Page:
5 Trees Most Likely to Fall in Wind

Every tree is vulnerable to strong winds. However, experts from a top-rated tree trimming service in Wake Forest say some trees are at greater risk of falling in the wind. This article explores some of the trees most likely to fall in the wind and how to minimize the risk.

1. Trees With Shallow or Damaged Roots

The roots of trees planted in hard, compacted soils may have difficulty penetrating the ground and developing roots at the correct depth. Poorly watered trees may also grow shallow roots that do not anchor your tree properly, making it more vulnerable to falling in high winds.

In urban environments, builders and encroachment from construction projects usually damage or restrict tree roots. These events can weaken the tree root structure, making it more likely to lean and fall in strong winds.

2. Various Tree Species

A major factor that affects a tree’s vulnerability to falling is the species. Some tree species are more naturally brittle, making them more susceptible to snapping in the wind. These species include Bradford pears, silver maples, and Norway maples.

If any of these trees grow on your property, consider calling a reputable arborist to remove some branches and reduce the weight to prevent snapping. Some tree species, including oaks and maples, start to develop multiple stems at the base.

It is critical to remove the extra stems because as they grow taller and older, they often push against each other during strong winds and heavy rain, and the weaker ones might fall.

3. Trees With Uneven Canopies

Other trees most likely to fall in the wind are those with uneven canopies. Poor pruning or lack of pruning can lead to your tree canopy and crown growing unevenly. Besides giving your tree an irregular look, these uneven parts can cause “crown twisting” in high winds.

Irregular winds that pass through the uneven crown result in a destructive twist on the stem and branches. This severe twisting causes the tree to crack and split, and it is especially harmful around old wounds, leading to tree failure.

It can be difficult for an untrained eye to identify these cracks. Therefore, you should hire an experienced arborist to inspect your trees for safety if you notice they have uneven canopies.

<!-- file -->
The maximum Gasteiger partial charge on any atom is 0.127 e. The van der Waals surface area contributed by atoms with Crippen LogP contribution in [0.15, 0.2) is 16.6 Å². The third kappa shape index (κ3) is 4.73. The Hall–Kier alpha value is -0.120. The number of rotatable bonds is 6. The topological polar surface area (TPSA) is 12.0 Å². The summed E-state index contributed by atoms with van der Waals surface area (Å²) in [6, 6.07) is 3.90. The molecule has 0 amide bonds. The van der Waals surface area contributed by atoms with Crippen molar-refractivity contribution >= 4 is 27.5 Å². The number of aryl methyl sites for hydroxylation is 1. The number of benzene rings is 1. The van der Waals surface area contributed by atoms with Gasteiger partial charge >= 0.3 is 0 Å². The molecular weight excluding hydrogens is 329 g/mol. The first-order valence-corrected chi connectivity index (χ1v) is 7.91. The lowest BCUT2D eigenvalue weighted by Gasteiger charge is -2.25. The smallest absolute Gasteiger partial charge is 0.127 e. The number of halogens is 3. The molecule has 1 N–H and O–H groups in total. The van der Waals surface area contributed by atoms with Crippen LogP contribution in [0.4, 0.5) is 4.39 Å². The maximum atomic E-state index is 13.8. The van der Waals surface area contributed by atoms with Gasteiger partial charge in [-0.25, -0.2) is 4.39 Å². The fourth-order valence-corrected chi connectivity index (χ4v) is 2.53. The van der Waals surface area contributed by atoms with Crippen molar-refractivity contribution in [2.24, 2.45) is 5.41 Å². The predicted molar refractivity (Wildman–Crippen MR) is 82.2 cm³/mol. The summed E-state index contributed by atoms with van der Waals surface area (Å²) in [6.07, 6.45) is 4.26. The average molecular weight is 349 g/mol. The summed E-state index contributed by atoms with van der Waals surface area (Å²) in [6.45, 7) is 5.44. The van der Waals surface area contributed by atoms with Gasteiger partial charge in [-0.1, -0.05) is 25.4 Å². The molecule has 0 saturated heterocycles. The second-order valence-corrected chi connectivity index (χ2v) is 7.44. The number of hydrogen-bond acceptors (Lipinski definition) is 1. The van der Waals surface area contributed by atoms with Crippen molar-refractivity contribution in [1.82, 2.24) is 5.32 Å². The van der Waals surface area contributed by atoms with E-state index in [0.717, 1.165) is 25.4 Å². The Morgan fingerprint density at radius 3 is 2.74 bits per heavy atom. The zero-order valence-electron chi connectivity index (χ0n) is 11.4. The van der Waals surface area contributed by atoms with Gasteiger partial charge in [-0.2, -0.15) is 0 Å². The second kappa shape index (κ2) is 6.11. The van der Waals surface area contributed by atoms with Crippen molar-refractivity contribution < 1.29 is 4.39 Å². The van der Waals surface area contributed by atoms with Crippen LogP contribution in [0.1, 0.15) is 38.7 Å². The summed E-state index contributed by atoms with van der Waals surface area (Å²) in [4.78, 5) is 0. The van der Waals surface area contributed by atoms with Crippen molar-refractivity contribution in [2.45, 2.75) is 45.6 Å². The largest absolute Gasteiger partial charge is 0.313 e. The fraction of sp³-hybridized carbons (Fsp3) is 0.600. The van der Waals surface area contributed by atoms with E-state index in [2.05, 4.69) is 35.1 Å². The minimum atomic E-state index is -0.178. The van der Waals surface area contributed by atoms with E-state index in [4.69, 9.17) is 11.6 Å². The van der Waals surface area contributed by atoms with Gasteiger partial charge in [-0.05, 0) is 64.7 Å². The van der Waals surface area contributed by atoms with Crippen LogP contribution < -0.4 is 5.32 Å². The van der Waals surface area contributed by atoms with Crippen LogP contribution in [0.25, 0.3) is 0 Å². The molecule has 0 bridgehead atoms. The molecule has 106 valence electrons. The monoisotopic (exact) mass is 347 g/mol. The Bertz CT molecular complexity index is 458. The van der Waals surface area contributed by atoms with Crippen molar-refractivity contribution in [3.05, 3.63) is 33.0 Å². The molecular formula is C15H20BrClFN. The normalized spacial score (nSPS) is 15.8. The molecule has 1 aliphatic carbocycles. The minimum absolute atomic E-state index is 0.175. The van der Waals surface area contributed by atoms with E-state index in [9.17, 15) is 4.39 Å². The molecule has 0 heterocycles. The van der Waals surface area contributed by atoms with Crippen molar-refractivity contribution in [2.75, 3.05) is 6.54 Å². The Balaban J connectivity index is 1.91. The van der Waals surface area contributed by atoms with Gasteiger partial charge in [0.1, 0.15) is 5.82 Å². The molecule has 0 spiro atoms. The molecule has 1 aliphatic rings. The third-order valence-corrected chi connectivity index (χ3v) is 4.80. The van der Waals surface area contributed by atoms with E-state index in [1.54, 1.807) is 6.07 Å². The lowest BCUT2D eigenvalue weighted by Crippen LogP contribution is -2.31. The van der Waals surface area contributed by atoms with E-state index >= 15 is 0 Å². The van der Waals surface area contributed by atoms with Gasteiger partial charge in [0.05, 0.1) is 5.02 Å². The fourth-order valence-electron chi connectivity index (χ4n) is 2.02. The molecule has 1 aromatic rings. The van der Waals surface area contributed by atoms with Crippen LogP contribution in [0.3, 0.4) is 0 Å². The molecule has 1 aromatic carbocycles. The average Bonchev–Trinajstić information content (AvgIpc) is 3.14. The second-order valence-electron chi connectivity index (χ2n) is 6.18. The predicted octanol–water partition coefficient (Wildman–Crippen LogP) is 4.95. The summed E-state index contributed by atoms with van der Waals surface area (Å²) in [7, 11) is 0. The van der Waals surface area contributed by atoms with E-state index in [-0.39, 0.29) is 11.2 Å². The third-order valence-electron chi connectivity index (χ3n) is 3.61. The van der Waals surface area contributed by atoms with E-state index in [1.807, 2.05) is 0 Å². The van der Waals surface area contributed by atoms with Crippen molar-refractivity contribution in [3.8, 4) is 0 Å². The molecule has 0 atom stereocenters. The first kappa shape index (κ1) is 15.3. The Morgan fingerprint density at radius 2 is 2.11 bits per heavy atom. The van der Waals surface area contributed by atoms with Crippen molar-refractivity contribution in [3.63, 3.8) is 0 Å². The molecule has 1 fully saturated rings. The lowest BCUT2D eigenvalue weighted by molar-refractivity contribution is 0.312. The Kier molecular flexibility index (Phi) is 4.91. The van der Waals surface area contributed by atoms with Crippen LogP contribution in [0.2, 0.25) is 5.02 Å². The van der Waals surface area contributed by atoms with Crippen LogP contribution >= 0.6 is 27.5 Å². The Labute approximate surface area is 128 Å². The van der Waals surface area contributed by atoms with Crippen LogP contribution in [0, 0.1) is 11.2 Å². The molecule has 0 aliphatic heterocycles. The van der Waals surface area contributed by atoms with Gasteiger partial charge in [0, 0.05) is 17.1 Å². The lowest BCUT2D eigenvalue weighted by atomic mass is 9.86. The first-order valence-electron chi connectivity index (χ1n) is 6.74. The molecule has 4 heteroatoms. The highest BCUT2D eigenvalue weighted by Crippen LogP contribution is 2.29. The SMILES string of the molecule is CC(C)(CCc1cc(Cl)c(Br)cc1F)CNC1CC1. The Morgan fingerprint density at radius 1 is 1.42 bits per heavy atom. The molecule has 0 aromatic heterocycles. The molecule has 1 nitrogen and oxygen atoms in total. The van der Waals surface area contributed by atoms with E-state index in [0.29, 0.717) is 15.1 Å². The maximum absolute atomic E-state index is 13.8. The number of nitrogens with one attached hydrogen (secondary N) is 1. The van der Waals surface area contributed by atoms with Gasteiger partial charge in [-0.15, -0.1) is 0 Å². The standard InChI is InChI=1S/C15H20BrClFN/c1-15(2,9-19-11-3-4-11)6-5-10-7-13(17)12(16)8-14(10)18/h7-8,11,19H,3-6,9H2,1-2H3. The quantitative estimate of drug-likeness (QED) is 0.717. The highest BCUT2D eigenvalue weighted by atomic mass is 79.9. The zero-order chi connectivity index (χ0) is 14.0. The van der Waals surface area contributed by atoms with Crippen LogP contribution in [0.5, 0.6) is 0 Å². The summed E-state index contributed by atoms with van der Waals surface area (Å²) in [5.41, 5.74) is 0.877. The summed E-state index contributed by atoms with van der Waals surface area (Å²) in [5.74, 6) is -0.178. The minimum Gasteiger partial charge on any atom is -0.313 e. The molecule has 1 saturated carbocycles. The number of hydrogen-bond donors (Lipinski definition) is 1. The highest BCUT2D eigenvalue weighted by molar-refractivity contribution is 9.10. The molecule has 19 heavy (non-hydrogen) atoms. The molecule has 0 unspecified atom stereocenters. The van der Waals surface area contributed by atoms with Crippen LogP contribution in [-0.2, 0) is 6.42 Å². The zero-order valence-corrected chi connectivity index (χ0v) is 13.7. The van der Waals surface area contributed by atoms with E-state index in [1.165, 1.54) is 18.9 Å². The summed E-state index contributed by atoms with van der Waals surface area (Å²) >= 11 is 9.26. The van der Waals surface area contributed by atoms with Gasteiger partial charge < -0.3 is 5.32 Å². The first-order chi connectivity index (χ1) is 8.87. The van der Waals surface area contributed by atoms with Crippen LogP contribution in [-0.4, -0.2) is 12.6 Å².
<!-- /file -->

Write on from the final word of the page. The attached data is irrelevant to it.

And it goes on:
4. Tall Trees and Windthrow

As a tree grows taller, it becomes more susceptible to a problem known as windthrow. This problem occurs when high winds uproot a tree completely. Your tree’s tall trunk and full foliage combine to form a lever system.

When heavy winds hit the upper part of the tree and exert considerable force on the roots and lower trunk, it can uproot the entire root system from the ground, even with healthy trees. Slender coniferous trees, such as white spruce, cedar, and pines, are the most prone to windthrow.

5. Decayed Wood

Suppose your tree has a wound due to vandalism, incorrect pruning, lawn mower damage, or another factor. In that case, it may lead to decay-causing fungi penetrating the internal wood and destroying the tissue.

This destruction process weakens the tree’s structural stability over time and increases its susceptibility to falling in the wind. Some of the common signs of decayed wood include:

  • Rotten wood
  • Hollow holes
  • Bulges
  • Mushrooms
  • Large cracks

If over 40% of the tree’s trunk or branches exhibit decay, the tree is more likely to fall in strong winds.

Final Thoughts

The above are some of the trees most likely to fall in the wind, and you should contact Raleigh Tree Service for emergency tree removal if you have any of these trees on your property. Call Raleigh Tree Service at 919-889-5783 to learn more about their emergency tree services.

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